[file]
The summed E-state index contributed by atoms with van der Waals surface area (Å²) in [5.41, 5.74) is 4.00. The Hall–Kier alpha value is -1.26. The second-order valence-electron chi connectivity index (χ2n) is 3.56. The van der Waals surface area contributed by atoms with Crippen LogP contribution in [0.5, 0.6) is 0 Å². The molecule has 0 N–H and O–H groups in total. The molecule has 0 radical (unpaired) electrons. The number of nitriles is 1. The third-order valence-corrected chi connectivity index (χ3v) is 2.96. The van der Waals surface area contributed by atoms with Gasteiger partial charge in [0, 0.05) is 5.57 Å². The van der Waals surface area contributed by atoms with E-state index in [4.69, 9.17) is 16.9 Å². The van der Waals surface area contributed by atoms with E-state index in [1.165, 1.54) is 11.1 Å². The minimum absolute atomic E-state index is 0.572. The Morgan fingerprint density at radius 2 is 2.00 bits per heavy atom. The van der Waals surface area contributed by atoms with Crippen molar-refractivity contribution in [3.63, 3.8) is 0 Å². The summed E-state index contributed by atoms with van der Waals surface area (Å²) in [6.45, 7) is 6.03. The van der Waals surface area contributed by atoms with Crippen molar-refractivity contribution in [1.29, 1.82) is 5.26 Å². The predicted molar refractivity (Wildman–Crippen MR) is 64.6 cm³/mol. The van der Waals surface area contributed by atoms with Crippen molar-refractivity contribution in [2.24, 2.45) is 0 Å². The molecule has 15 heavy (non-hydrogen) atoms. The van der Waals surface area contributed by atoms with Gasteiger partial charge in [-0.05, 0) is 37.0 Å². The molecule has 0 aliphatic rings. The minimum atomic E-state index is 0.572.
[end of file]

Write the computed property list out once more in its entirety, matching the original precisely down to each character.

The summed E-state index contributed by atoms with van der Waals surface area (Å²) in [5.41, 5.74) is 4.00. The Hall–Kier alpha value is -1.26. The second-order valence-electron chi connectivity index (χ2n) is 3.56. The van der Waals surface area contributed by atoms with Crippen LogP contribution in [0.5, 0.6) is 0 Å². The molecule has 0 N–H and O–H groups in total. The molecule has 0 radical (unpaired) electrons. The number of nitriles is 1. The third-order valence-corrected chi connectivity index (χ3v) is 2.96. The van der Waals surface area contributed by atoms with Gasteiger partial charge in [0, 0.05) is 5.57 Å². The van der Waals surface area contributed by atoms with E-state index in [4.69, 9.17) is 16.9 Å². The van der Waals surface area contributed by atoms with E-state index in [1.165, 1.54) is 11.1 Å². The minimum absolute atomic E-state index is 0.572. The Morgan fingerprint density at radius 2 is 2.00 bits per heavy atom. The van der Waals surface area contributed by atoms with Crippen molar-refractivity contribution in [3.63, 3.8) is 0 Å². The summed E-state index contributed by atoms with van der Waals surface area (Å²) in [6.45, 7) is 6.03. The van der Waals surface area contributed by atoms with Crippen molar-refractivity contribution in [1.29, 1.82) is 5.26 Å². The predicted molar refractivity (Wildman–Crippen MR) is 64.6 cm³/mol. The van der Waals surface area contributed by atoms with Crippen molar-refractivity contribution in [2.24, 2.45) is 0 Å². The molecule has 15 heavy (non-hydrogen) atoms. The van der Waals surface area contributed by atoms with Gasteiger partial charge in [-0.05, 0) is 37.0 Å². The molecule has 0 aliphatic rings. The minimum atomic E-state index is 0.572.